Rogueware: Web of deceit

Tainted JavaScript, forged ads and indiscriminate surfing have snared millions of computer users into scareware scams, reports Greg Masters.

There's a new monster loose and it doesn't care who its next victim is. Rogue security software, aka scareware or extortionware, pretends to be legitimate security software. This plight has been around for several years, but in 2009 reached new levels of havoc. According to the recently released “Symantec Report on Rogue Security Software,” from July 1, 2008 to June 30, 2009, the company received reports of 43 million rogue security software installation attempts.

Like a beast from a 1950's sci-fi movie, the fraud preys on victim's anxieties. Cybercriminals are evolving their strategies and using increasingly persuasive online scare tactics to convince users to purchase rogue security software. There are two ways that rogue security software can end up on a user's computer. The primary strategy comes in the form of a pop-up screen on the computer that poses as a warning that a machine has been infected with malware. The warning looks genuine, but entices the nervous user to click-through to what they believe will provide an antidote, usually a fake anti-virus fix that costs anywhere from $30 to $100.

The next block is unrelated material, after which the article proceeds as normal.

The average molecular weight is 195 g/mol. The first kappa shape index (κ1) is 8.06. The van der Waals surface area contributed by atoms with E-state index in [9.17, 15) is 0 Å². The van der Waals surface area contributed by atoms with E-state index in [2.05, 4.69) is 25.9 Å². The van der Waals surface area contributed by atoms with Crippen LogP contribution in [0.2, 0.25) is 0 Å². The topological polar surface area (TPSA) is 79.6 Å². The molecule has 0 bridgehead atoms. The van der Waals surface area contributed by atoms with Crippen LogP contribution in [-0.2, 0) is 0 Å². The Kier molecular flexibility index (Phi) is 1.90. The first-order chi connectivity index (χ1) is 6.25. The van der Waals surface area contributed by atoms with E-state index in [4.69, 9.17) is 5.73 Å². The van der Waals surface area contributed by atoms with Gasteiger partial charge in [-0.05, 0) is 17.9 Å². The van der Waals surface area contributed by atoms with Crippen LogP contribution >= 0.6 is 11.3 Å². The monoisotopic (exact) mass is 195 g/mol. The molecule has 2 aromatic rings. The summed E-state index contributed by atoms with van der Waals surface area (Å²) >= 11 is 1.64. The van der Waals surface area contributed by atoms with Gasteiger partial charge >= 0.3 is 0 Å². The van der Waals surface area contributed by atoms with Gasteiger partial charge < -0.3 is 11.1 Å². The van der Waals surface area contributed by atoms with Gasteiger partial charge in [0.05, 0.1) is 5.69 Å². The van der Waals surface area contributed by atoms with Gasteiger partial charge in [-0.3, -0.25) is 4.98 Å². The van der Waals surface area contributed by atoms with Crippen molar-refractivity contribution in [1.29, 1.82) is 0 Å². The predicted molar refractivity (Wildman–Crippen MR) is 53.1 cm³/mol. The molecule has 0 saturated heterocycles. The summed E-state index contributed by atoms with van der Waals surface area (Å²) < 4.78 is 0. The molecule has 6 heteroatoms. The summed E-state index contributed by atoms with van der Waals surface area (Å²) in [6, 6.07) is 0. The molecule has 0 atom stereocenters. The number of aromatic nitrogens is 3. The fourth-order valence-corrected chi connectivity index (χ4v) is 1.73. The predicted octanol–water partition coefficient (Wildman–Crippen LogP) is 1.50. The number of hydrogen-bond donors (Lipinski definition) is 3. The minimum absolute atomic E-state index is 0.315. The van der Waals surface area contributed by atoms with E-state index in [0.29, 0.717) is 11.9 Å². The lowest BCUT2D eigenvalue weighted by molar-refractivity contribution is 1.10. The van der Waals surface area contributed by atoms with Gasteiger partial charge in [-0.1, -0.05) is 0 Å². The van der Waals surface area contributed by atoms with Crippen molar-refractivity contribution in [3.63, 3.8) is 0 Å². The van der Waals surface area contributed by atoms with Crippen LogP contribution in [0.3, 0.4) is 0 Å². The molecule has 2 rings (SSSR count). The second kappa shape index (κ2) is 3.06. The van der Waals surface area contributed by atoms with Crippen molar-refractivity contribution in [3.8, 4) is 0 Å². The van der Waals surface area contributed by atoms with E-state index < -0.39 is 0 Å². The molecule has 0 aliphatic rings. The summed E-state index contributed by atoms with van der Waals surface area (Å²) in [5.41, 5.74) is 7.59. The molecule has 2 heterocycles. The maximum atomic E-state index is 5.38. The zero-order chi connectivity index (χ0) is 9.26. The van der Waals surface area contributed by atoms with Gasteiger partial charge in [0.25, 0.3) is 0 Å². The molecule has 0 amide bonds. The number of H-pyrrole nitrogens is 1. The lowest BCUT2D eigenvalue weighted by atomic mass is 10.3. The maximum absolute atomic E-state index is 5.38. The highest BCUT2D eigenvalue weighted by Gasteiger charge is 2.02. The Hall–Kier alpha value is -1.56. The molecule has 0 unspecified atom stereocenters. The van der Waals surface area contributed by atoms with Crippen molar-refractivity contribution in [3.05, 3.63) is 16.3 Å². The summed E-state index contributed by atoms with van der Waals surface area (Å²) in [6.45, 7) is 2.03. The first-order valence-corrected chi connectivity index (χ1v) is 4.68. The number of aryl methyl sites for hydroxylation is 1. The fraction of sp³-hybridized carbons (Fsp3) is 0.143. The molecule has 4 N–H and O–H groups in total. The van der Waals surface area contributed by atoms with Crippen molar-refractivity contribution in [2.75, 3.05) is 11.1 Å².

But the consequences of this fraud don't stop there. Once a user is lured into this scheme and gives up credit card information and other personal details, this data can then be used in further identity fraud practices.

Exacerbating the contagion is the fact that the spread is being promulgated by the victims themselves. Most computer users surf without caution, clicking through to whatever catches their eye, whether it be the latest news report or a celebrity meltdown. By visiting a website and clicking on a link that seems genuine enough – promising a video, for instance – they become victims and transfer malware onto their computers.